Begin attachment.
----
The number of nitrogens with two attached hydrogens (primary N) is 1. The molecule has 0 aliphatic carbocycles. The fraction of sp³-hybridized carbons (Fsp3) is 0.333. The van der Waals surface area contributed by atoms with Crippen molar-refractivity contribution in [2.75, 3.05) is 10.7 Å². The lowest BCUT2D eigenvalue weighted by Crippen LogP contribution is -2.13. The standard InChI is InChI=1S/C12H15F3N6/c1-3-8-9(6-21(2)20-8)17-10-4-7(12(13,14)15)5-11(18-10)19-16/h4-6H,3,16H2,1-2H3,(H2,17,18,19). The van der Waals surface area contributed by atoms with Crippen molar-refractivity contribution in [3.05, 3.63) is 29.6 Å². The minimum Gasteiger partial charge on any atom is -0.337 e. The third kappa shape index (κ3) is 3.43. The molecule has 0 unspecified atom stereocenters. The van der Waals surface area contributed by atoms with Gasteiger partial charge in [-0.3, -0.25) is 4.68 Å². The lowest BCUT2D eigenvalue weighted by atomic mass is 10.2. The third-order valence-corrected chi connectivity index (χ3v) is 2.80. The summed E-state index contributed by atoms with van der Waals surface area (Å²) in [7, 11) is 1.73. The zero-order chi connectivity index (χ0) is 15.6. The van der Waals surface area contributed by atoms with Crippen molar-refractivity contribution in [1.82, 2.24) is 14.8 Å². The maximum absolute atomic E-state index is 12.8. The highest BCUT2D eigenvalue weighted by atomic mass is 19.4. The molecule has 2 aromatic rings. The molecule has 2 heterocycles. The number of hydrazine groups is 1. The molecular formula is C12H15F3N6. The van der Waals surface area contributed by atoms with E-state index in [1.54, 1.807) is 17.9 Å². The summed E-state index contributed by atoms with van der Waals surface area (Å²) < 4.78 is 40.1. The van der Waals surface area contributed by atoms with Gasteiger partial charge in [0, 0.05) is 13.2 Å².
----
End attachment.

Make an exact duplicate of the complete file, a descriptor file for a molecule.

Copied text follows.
The number of nitrogens with two attached hydrogens (primary N) is 1. The molecule has 0 aliphatic carbocycles. The fraction of sp³-hybridized carbons (Fsp3) is 0.333. The van der Waals surface area contributed by atoms with Crippen molar-refractivity contribution in [2.75, 3.05) is 10.7 Å². The lowest BCUT2D eigenvalue weighted by Crippen LogP contribution is -2.13. The standard InChI is InChI=1S/C12H15F3N6/c1-3-8-9(6-21(2)20-8)17-10-4-7(12(13,14)15)5-11(18-10)19-16/h4-6H,3,16H2,1-2H3,(H2,17,18,19). The van der Waals surface area contributed by atoms with Crippen molar-refractivity contribution in [3.05, 3.63) is 29.6 Å². The minimum Gasteiger partial charge on any atom is -0.337 e. The third kappa shape index (κ3) is 3.43. The molecule has 0 unspecified atom stereocenters. The van der Waals surface area contributed by atoms with Gasteiger partial charge in [-0.3, -0.25) is 4.68 Å². The lowest BCUT2D eigenvalue weighted by atomic mass is 10.2. The third-order valence-corrected chi connectivity index (χ3v) is 2.80. The summed E-state index contributed by atoms with van der Waals surface area (Å²) in [7, 11) is 1.73. The zero-order chi connectivity index (χ0) is 15.6. The van der Waals surface area contributed by atoms with Crippen molar-refractivity contribution in [1.82, 2.24) is 14.8 Å². The maximum absolute atomic E-state index is 12.8. The highest BCUT2D eigenvalue weighted by atomic mass is 19.4. The molecule has 2 aromatic rings. The molecule has 2 heterocycles. The number of hydrazine groups is 1. The molecular formula is C12H15F3N6. The van der Waals surface area contributed by atoms with E-state index in [1.54, 1.807) is 17.9 Å². The summed E-state index contributed by atoms with van der Waals surface area (Å²) < 4.78 is 40.1. The van der Waals surface area contributed by atoms with Gasteiger partial charge in [0, 0.05) is 13.2 Å².